Fathers

I’ve had a wonderful opportunity to help some people bump into Christ/God lately.  I know it’s not my job, nor in my abilities to save them.  I’m just supposed to live a good life that might make someone curious to talk to me, and when possible make the introduction.

This is almost embarrassing to admit, but it was only in the last couple of years that I realized that not everyone was fortunate enough to have a good relationship with their father and that telling people that God should be viewed as their spiritual Father wasn’t at all confidence inspiring, in some ways it turned people away.  And for years, I was just thankful that I could look at God as my heavenly Father and I was happy.  That meant God loved me unconditionally and that I could screw up and still receive His grace.

 

I was at a small group bible study recently, and the host used the word “Daddy” to describe God.  He said that he never knew his father, but that God was his Daddy now.  And he used that to convey a lot of what I think of with young kids and their dads.  Way more feeling and emotion and…  goodness than I just get out of thinking of God as a “Father”.  There’s a formality with “Father”.  There’s a…  stand-offish-ness.  A Father is someone who will punish you, or praise you if you get good grades, but a Daddy is who you run to with a scraped knee, who comforts you when you’re scared, who will get down on the floor and play with you or read you the same bedtime story a million times even though he’s bored of it.  And I think just as much as God is “Father” there’s probably a feminine side that encompasses God as “Mother” that goes unspoken.  Or “Mommy”.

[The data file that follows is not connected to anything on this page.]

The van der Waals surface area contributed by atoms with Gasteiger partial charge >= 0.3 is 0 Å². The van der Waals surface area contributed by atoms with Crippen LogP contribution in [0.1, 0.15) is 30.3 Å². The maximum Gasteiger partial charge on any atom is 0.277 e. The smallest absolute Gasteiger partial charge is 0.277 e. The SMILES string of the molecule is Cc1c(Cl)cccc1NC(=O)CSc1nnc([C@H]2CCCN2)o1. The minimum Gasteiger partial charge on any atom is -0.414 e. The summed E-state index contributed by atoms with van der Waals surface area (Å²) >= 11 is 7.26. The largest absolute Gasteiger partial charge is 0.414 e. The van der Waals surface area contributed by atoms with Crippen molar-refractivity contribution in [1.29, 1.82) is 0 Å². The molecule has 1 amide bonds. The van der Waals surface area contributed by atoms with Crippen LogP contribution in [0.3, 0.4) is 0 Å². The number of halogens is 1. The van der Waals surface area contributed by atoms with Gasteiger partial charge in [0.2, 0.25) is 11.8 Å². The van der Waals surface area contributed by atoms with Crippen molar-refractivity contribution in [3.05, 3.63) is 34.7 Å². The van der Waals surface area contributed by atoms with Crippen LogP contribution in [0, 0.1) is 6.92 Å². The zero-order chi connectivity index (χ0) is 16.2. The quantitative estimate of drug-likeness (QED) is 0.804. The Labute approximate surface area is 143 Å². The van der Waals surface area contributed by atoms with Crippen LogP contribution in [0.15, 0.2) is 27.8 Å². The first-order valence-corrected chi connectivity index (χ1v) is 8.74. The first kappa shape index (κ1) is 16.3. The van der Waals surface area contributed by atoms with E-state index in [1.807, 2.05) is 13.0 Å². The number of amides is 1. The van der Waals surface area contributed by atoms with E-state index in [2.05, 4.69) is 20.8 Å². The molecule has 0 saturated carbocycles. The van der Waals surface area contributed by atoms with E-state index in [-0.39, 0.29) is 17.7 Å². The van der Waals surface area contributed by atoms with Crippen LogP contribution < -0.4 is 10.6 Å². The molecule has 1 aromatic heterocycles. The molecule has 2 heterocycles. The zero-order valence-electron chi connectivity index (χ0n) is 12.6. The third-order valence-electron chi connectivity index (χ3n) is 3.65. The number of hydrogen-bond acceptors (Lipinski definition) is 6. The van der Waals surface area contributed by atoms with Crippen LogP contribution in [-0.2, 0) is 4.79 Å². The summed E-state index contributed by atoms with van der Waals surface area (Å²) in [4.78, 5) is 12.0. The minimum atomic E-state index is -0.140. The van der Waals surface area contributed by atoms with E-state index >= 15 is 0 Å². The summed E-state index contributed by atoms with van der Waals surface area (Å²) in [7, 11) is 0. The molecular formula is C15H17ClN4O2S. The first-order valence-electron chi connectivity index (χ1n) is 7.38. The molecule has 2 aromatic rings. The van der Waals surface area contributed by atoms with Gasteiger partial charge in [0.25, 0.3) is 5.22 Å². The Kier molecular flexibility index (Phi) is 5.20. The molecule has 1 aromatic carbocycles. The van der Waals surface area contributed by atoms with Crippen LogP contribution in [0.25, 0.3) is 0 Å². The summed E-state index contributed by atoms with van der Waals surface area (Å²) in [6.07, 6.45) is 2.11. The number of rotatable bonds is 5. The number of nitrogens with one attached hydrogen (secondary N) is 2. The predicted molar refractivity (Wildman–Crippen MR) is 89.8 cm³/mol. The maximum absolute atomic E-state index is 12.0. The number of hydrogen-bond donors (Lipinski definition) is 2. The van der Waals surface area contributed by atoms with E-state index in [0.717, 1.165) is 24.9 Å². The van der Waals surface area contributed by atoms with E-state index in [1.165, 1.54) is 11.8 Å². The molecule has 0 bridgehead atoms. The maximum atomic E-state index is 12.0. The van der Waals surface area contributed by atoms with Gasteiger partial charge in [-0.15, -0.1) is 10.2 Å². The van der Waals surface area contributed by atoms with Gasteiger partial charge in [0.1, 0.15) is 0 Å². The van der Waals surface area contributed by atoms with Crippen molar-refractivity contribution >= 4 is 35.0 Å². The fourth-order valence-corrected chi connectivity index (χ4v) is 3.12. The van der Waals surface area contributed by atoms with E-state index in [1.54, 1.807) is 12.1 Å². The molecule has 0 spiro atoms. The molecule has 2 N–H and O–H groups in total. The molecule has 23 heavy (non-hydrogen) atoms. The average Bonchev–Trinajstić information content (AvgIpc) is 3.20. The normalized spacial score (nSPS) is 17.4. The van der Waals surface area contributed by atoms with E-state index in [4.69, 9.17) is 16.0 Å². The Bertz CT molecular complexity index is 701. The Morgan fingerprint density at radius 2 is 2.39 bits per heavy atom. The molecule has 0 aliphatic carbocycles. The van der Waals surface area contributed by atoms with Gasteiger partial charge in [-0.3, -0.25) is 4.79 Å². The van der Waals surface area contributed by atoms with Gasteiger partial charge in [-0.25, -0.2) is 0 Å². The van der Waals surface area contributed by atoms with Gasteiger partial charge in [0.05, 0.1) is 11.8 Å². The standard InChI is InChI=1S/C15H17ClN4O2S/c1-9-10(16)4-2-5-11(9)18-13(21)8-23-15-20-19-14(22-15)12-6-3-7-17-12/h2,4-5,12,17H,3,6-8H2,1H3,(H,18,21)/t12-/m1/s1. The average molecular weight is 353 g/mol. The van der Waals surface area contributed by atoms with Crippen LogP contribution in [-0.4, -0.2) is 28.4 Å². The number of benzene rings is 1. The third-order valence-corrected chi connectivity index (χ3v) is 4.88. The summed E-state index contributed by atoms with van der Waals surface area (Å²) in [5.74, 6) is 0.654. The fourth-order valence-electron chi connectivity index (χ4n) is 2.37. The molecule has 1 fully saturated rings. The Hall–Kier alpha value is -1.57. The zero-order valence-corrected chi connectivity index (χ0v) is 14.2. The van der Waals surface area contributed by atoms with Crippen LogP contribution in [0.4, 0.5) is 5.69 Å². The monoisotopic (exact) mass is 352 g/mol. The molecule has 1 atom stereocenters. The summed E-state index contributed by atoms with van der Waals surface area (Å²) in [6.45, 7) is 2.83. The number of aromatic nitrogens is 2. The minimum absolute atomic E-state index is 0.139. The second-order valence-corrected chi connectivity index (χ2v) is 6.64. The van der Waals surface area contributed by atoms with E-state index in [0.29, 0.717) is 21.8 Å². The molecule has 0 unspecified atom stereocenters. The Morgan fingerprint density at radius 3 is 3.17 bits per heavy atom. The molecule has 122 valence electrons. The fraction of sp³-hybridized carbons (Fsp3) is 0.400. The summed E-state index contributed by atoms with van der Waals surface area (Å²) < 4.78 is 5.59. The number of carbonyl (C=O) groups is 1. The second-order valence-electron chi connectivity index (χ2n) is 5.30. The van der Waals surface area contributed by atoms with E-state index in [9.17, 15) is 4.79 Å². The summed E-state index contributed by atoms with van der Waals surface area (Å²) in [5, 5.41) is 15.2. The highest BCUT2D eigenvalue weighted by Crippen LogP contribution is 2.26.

That made me emotionally understand what I only logically understood before.  While I’ve got a good relationship with my Dad now, and compared to many, had a wonderful one all my life, he wasn’t emotionally available when we were young.  I don’t remember ever calling him Daddy (although I’m sure I did when I was younger) or hugging him or holding his hand.  I’m not placing this blame on my Dad, I’m just saying I don’t remember it, so I never, ever looked at God with that deeper emotional attachment.  And I’m having a hard time doing so now.

 

The other thing that happened, was someone was talking about God the Shepherd.  And because I was thinking about how using the analogy of God as a Father is a terrible tool to introduce some people to God, so is God the Shepherd.  It’s funny, the point of these analogies and parables were to make God relatable, to make hard to understand concepts easy by putting them in terms everyone could easily understand.  But those terms are so outdated now that the parables need almost as much explaining as the actual religious concepts.  I can’t go up to someone and say “God is a good Shepherd.  He leads the nursing ewes to green pastures to feed.”  “He leads the yous where?  Why do they need to go to pastures?  You know the plural of you is ya’ll, right?  Not yous?”

 

So I’m thinking about this a lot the last week.  If someone has a good, loving, earthly Father, there’s a good chance I’m not trying to introduce them to God.  And if I am, it’s an easy analogy.  “You know how awesome your dad is?  This is even better!”  “Awesome, let’s go to church!”  But the people who really need it, who pop up from time to time and who I’m fortunate enough to talk to…  sometimes you only have a quick minute to make an impression.  And if I start talking about fathers or shepherds they start paying attention to some other shiny object.

 

Feel free to share any thoughts or experiences.
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